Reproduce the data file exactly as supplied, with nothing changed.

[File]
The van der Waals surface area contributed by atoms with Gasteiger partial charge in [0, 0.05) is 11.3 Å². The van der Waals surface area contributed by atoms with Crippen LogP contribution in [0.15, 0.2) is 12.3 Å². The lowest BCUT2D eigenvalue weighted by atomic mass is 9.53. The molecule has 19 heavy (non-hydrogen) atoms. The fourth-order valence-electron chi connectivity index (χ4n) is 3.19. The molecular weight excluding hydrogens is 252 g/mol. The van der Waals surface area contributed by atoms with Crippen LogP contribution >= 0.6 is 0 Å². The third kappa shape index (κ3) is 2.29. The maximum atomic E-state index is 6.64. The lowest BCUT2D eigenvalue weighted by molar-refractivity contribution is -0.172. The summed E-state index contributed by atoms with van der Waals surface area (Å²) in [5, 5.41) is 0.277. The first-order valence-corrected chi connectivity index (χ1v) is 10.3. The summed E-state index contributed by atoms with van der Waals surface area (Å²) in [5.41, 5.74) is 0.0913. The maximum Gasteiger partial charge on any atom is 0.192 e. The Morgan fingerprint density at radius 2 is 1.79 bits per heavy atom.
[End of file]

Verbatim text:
The van der Waals surface area contributed by atoms with Gasteiger partial charge in [0, 0.05) is 11.3 Å². The van der Waals surface area contributed by atoms with Crippen LogP contribution in [0.15, 0.2) is 12.3 Å². The lowest BCUT2D eigenvalue weighted by atomic mass is 9.53. The molecule has 19 heavy (non-hydrogen) atoms. The fourth-order valence-electron chi connectivity index (χ4n) is 3.19. The molecular weight excluding hydrogens is 252 g/mol. The van der Waals surface area contributed by atoms with Crippen LogP contribution >= 0.6 is 0 Å². The third kappa shape index (κ3) is 2.29. The maximum atomic E-state index is 6.64. The lowest BCUT2D eigenvalue weighted by molar-refractivity contribution is -0.172. The summed E-state index contributed by atoms with van der Waals surface area (Å²) in [5, 5.41) is 0.277. The first-order valence-corrected chi connectivity index (χ1v) is 10.3. The summed E-state index contributed by atoms with van der Waals surface area (Å²) in [5.41, 5.74) is 0.0913. The maximum Gasteiger partial charge on any atom is 0.192 e. The Morgan fingerprint density at radius 2 is 1.79 bits per heavy atom.